Dublin is a city for all tastes and all seasons, but this January, nights of glowing pub doorways and amber-lit cobbles will be the perfect host for the city’s biggest traditional Irish music festival. From céilís to galleries, literature to theatre, the capital has it covered.
Dublin’s cultural quarter, creative hub, if there’s something going on you can be sure it’s here hotspot, is undisputedly Temple Bar. The cobbled streets of galleries, theatres, and lively pubs are, on any given day, filled with visitors and long-lunching locals.
So the area has the perfect credentials to kick-start Ireland’s legendary festival calendar on January 25th with Temple Bar Tradfest. Combining cosy pub sessions with outdoor concerts, street performers with pipe bands, and film screenings with storytelling – Tradfest promises nothing less than an Irish music and culture extravaganza. Now seven years old, the five-day schedule is growing in ambition and accessibility – over 200 events are free.
Legendary folk group The Dubliners anchor the festival and are set to perform in the hauntingly beautiful Christchurch Cathedral. The iconic City Hall is another atmospheric venue hosting exhibitions and recitals.
The programme caters to for all levels of interest – you can immerse yourself in back-to-back gigs, or just enjoy the informal sessions in the pubs. Moya Brennan of Clannad deemed the festival “a window for Irish culture”, but then, a Dubliner would argue you’d find windows of culture along every street in the city.
Words worth hearing
Tradfest is not the only show in town – take a break between gigs and you’ll find the city is filled to the brim with museums, pubs and only-in-Dublin experiences.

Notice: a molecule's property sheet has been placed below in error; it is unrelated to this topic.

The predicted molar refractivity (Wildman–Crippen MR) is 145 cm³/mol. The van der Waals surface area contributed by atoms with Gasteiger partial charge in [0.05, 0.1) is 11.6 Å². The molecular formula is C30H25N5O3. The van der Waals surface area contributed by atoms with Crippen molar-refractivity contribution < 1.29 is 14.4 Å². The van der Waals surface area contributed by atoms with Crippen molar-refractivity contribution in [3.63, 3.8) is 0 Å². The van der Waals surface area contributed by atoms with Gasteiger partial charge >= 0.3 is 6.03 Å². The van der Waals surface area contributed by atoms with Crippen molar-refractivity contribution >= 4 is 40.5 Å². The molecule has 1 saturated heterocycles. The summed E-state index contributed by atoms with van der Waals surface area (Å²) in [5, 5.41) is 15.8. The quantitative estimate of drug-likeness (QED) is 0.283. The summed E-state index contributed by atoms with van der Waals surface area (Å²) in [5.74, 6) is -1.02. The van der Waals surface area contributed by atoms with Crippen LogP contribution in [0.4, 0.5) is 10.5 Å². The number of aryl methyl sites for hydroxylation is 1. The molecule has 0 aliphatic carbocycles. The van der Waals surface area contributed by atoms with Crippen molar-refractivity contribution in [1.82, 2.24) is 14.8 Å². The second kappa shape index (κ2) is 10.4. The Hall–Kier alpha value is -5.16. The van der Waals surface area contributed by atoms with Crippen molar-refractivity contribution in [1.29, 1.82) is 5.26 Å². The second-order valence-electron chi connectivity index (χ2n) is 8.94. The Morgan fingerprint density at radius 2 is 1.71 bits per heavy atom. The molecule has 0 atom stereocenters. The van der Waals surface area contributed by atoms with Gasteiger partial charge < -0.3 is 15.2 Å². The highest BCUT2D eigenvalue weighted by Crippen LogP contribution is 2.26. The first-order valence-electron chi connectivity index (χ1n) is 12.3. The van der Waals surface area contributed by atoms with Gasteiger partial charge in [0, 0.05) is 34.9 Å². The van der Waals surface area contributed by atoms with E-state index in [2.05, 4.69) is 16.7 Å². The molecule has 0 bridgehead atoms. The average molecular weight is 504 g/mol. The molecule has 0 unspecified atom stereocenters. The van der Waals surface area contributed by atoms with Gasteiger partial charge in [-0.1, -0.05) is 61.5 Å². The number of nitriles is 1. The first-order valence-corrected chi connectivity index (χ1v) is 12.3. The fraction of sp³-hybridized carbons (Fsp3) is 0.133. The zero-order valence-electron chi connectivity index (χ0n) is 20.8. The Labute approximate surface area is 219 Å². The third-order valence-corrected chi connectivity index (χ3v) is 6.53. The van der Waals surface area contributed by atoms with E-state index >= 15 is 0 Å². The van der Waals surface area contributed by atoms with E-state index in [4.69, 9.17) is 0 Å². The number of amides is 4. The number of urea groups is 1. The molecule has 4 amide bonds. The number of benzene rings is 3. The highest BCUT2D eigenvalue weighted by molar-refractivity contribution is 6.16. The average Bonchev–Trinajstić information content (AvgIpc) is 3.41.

The literary legacy left by Joyce, Wilde, Beckett, and Swift has ensured this UNESCO City of Literature has stories to tell. Joyce famously declared that if Dublin disappeared it could be reconstructed from the pages of Ulysses, and the streets remain scattered with real-life relics from his novel. Davy Byrnes pub is there, still serving Leopold Bloom’s gorgonzola sandwich. It’s best enjoyed on the Literary Pub Crawl – Dublin’s inimitable pub tour led by actors with literary anecdotes. Victorian chemist Sweny’s, recently saved by Joycean enthusiasts, offers free readings from Joyce’s works, along with the bars of the lemon soap that Bloom carried with him through Ulysses’ pages.
Ulysses actually has competition for the title of Dublin’s most famous book. Beneath the barrel-vaulted library of Trinity College, the wondrously illustrated Book of Kells sits ceremoniously at the center its own exhibition.
Soaking it all in
A pint of Guinness is another icon of the city meriting its own exhibition. Following the smell of hops wafting from St James’s Gate brewery, over a million visitors a year visit the Guinness Storehouse to view a copy of the 9,000-year lease Arthur Guinness signed in 1759, and to taste the fruits of his labour in the panoramic Gravity Bar above the city.
Sharing a pint with a local is a must for visitors, one that a couple of bright-minded Dubliners decided to formalise. The City of a Thousand Welcomes initiative sets out to prove Dublin’s friendly reputation by having a Dubliner meet a visitor for a free cuppa or pint, offering a genuine welcome to their native city.
The astounding value of Dublin’s cultural offerings has not gone unnoticed. The New York Times recently raved about the talent, quality and value of Dublin’s theatrical scene. A ticket for the landmark Gate Theatre and pre-theatre dinner at Michelin-starred Chapter One will give you change from €70.
World-class galleries and museums are free, including the National Gallery, home to Caravaggio’s The Taking of Christ, and the Irish Museum of Modern Art. The Hugh Lane Gallery is finally getting the recognition it deserves for its ambitious relocation of Francis Bacon’s entire London studio.
The Little Museum of Dublin is a quirky new attempt to chronicle the city’s 20th century in hundreds of artefacts. The last item on the guided tour is a letter from Booker Prize winner John Banville, who expresses his regret that the only thing he can think to donate to the museum is his brain, so future visitors can wonder at its smallness.